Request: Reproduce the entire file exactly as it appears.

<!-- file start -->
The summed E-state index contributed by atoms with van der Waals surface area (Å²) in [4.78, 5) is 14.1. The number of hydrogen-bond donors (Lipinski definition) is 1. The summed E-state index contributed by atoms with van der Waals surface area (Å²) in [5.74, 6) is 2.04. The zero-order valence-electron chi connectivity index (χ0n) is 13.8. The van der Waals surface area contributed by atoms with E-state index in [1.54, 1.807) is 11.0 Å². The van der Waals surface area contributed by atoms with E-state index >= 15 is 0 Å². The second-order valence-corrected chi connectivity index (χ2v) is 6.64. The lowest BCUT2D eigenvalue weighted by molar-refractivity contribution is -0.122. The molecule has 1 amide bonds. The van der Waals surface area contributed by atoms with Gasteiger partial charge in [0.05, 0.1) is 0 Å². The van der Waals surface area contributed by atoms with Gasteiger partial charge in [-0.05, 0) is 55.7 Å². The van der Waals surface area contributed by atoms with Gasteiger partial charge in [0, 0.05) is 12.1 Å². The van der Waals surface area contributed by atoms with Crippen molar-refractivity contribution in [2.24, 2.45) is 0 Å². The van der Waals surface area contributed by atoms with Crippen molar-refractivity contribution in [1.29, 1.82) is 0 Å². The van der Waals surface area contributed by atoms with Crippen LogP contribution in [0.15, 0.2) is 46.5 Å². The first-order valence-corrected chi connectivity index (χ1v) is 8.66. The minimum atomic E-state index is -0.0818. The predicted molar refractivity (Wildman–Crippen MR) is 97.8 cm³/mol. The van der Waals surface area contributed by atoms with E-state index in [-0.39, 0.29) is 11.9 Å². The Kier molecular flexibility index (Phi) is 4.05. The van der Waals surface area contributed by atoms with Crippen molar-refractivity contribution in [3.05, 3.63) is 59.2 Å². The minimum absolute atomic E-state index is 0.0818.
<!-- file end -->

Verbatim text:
The summed E-state index contributed by atoms with van der Waals surface area (Å²) in [4.78, 5) is 14.1. The number of hydrogen-bond donors (Lipinski definition) is 1. The summed E-state index contributed by atoms with van der Waals surface area (Å²) in [5.74, 6) is 2.04. The zero-order valence-electron chi connectivity index (χ0n) is 13.8. The van der Waals surface area contributed by atoms with E-state index in [1.54, 1.807) is 11.0 Å². The van der Waals surface area contributed by atoms with E-state index >= 15 is 0 Å². The second-order valence-corrected chi connectivity index (χ2v) is 6.64. The lowest BCUT2D eigenvalue weighted by molar-refractivity contribution is -0.122. The molecule has 1 amide bonds. The van der Waals surface area contributed by atoms with Gasteiger partial charge in [0.05, 0.1) is 0 Å². The van der Waals surface area contributed by atoms with Gasteiger partial charge in [-0.05, 0) is 55.7 Å². The van der Waals surface area contributed by atoms with Gasteiger partial charge in [0, 0.05) is 12.1 Å². The van der Waals surface area contributed by atoms with Crippen molar-refractivity contribution in [2.24, 2.45) is 0 Å². The van der Waals surface area contributed by atoms with Crippen molar-refractivity contribution in [1.29, 1.82) is 0 Å². The van der Waals surface area contributed by atoms with Crippen LogP contribution in [0.15, 0.2) is 46.5 Å². The first-order valence-corrected chi connectivity index (χ1v) is 8.66. The minimum atomic E-state index is -0.0818. The predicted molar refractivity (Wildman–Crippen MR) is 97.8 cm³/mol. The van der Waals surface area contributed by atoms with E-state index in [-0.39, 0.29) is 11.9 Å². The Kier molecular flexibility index (Phi) is 4.05. The van der Waals surface area contributed by atoms with Crippen molar-refractivity contribution in [3.05, 3.63) is 59.2 Å². The minimum absolute atomic E-state index is 0.0818.